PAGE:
The NAMC had carried out investigations into some of the statutory measures that affected them. They had approved the dairy, red meat and sorghum statutory measures. However, they had not approved those that related to imported cotton lint and recommended the immediate implementation of the Cotton Strategic Plan. A total of R18.1 million had been collected as levies for use by previously disadvantaged individuals (PDIs).
The NAMC had some marketing schemes in progress, such as in the red meat industry where they were looking into facilitating market-based incentives for livestock marketing; AgriBEE ownership options, infrastructure and stock improvement requirements. They were also looking at the AgriBEE ownership options for the provision of grains and the marketing of citrus products. They planned to produce a series of Annual Specific Growth Perspectives; collaborate with the table grape industry to undertake market research on China and Russia; and address marketing issues that came out of the CEOs Forum and the Presidential Working Group on Commercial Agriculture. Those institutions had dealt with competition issues, the cost of business, exports and food safety, among others.
Mr Ramabulana said that the NAMC wanted research fund to be ring-fenced for economic research purposes only, with the company contributing an amount to get it off the ground and other donors encouraged to contribute. The research council would come up with the study themes and other proposals would be received from universities and other research associates. The focus areas would include competitiveness, price analysis, markets, supply chains and policy issues. They were hoping to create partnerships with international research organisations as well.
Regarding enterprise development, their key activities were to develop and implement models for Agribusiness Support. They also wanted to compile a supplier database with profiles of black agribusinesses and develop supplier relations with major buyers of agricultural products in South Africa. Then they would link the agribusinesses in the supplier database to identified buyers. The NAMC would develop policies on export exposure visits and identify agribusinesses in the supplier database that were ready to export goods. Partnerships with other organisations would have to be created to facilitate the visits.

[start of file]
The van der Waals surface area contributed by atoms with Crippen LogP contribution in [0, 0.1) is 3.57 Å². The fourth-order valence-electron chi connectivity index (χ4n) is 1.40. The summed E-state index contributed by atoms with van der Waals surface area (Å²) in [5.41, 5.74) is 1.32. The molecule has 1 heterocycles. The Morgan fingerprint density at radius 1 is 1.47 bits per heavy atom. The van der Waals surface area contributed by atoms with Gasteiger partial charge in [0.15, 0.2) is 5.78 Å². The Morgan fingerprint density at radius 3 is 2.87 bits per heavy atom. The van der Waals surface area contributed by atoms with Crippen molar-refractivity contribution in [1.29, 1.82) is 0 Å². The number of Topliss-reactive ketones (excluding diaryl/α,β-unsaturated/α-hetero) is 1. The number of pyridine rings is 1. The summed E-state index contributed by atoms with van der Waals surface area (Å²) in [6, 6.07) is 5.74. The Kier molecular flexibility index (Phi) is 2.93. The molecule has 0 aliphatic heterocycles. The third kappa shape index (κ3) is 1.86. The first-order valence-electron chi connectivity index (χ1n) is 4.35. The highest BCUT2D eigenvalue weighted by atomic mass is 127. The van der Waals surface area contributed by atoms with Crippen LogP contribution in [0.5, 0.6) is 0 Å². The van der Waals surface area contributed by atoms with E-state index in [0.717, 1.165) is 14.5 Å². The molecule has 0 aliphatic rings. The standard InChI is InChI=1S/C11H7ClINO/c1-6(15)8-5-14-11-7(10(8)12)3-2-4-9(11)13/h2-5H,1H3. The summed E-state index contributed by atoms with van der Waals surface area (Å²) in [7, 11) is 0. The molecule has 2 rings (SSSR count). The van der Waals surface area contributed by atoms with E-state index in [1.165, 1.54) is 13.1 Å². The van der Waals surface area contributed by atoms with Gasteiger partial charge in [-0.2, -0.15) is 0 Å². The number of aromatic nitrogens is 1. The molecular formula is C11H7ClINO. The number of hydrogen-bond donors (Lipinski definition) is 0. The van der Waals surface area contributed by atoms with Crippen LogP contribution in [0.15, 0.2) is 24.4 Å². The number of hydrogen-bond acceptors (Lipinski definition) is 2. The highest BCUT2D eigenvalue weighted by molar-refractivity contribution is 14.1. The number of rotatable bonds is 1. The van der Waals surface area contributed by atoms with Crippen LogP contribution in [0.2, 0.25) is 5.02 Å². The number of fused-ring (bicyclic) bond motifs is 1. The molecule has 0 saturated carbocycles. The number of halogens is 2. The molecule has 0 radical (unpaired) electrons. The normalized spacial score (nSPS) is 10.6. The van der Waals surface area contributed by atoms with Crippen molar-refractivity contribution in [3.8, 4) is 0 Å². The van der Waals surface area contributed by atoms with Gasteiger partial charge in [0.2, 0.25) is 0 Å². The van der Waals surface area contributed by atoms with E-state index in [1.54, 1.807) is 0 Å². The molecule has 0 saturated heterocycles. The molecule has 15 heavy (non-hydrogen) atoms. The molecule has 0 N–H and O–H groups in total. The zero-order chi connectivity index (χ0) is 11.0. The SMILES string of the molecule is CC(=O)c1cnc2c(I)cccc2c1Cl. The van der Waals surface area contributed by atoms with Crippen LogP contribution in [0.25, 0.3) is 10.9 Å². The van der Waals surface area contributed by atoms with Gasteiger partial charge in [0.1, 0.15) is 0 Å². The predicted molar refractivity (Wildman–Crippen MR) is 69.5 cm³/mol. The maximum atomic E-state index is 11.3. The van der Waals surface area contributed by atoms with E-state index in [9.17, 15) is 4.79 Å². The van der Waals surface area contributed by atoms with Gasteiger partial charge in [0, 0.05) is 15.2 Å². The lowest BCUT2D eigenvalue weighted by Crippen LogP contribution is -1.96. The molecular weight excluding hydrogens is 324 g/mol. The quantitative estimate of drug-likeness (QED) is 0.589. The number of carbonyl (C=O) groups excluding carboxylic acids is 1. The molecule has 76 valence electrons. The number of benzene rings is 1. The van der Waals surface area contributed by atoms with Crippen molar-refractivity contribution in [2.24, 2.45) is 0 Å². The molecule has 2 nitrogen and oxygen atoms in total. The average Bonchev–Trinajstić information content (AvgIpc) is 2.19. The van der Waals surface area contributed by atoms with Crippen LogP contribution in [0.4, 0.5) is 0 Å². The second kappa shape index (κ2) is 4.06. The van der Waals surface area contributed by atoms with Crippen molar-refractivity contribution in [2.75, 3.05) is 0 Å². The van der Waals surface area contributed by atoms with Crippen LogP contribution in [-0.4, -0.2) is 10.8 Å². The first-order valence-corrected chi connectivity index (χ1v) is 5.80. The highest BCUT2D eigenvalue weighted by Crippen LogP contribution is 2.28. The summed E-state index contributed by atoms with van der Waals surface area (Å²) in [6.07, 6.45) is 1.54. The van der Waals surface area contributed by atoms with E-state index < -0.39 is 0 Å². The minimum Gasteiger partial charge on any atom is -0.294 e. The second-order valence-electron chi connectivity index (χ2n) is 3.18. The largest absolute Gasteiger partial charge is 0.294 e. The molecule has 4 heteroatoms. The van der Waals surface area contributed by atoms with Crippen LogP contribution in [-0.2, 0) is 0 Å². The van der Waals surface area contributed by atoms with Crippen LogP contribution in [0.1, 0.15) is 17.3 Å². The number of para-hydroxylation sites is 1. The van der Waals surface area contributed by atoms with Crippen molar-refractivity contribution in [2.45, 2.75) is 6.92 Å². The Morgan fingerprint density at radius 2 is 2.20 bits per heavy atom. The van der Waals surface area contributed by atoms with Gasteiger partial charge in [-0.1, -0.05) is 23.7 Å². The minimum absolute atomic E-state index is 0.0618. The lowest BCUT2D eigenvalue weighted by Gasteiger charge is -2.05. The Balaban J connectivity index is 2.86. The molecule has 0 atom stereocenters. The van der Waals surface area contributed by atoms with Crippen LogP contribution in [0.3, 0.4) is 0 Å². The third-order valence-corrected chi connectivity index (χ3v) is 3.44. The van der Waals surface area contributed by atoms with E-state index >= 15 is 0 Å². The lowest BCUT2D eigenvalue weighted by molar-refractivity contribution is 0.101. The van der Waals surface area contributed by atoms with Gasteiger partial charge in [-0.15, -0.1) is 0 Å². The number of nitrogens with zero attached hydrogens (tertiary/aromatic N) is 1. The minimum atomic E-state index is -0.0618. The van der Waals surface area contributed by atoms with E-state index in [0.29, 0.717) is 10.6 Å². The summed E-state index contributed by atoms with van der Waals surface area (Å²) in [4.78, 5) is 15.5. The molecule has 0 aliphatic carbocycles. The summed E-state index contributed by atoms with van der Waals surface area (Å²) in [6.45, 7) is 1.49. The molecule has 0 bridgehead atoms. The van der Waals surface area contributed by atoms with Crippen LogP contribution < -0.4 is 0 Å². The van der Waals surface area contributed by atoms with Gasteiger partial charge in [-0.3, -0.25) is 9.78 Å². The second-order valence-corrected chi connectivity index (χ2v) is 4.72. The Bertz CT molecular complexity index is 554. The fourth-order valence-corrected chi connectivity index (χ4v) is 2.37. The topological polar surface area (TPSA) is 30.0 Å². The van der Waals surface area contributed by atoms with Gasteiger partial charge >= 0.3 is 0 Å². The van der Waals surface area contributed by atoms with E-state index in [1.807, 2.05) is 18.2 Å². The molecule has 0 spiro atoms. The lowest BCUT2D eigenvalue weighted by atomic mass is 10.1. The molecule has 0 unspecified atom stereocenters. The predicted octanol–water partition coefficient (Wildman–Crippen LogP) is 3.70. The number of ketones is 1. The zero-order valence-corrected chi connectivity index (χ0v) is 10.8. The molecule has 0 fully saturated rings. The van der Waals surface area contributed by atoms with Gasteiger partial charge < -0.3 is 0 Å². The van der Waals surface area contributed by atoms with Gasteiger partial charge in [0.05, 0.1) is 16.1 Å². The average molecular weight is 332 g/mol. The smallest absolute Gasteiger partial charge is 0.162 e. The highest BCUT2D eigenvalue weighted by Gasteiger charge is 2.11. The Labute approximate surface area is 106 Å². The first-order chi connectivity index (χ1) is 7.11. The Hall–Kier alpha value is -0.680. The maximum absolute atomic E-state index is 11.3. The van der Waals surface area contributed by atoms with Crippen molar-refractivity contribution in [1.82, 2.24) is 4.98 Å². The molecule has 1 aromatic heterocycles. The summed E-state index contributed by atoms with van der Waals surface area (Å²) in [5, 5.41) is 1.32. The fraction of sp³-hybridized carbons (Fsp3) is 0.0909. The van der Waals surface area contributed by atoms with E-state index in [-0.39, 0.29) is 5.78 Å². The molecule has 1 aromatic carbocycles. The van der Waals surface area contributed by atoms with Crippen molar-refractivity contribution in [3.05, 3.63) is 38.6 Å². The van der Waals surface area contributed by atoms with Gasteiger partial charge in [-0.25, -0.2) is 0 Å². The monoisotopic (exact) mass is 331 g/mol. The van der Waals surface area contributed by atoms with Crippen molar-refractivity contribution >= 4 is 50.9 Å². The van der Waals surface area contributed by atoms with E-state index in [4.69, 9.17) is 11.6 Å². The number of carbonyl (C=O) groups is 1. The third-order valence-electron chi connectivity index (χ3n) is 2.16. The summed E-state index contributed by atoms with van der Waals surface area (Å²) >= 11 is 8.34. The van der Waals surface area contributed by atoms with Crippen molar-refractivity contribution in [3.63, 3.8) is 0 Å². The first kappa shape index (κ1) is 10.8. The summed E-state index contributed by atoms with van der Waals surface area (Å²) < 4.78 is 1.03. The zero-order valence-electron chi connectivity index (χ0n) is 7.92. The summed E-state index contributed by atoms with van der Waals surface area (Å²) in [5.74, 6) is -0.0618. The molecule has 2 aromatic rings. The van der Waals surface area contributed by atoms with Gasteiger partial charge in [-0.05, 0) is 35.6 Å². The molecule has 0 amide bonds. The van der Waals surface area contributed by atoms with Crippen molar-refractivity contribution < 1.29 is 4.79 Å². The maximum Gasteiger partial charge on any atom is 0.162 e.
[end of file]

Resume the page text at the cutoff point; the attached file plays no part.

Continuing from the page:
The NAMC also had to comply with statutory measures such as the monitoring and review of some of its activities, the need to report to the Department of Agriculture, the requirement to register directly affected groups and oversight by the Crop Estimate Liaison Committee. To assist these processes, the NAMC had planned four workshops. These addressed industry-specific competitiveness; trade strategies; market incentives, and the last was based on the report of the Fresh Produce Investigation. In total, the NAMC needed a budget of R19.7 million.
Ms E Ngaleka (ANC) asked why cotton production had not been increased to maximise the levies that could be collected. Why had only 28% of the levies for dairy products been collected?
Mr Karaan replied that the 100% collection rate on cotton levies did not necessarily mean that cotton production was going well. In fact, cotton production was actually very low in South Africa due to cheaper imports from the Southern African Development Community (SADC) region, among other reasons. Repositioning the cotton industry would not fix the problem and would be very expensive. The dairy industry was very problematic as there was currently a clash between the dairy processors and the farmers. Big companies like Clover and Parmalat had refused to pay the levies. The NAMC was trying to mediate and find a way forward.
Mr B Radebe (ANC) noted that there were no specific targets for the number of black farmers they would assist. How many people would be identified? Why were the councillors of the NAMC all part-time workers?
Mr Karaan admitted that they did not have an exact number, but would look into getting an estimate for the Committee. The Councillors were only part-time as this is what the Minister of Agriculture had directed. She favoured this structure because she wanted the Council to maintain a purely advisory role without having to worry about managing itself. This model would be applied for two years to see if it worked.
Mr D Dlali (ANC) asked how many members of staff the NAMC would employ, as they required R7 million to pay their salaries.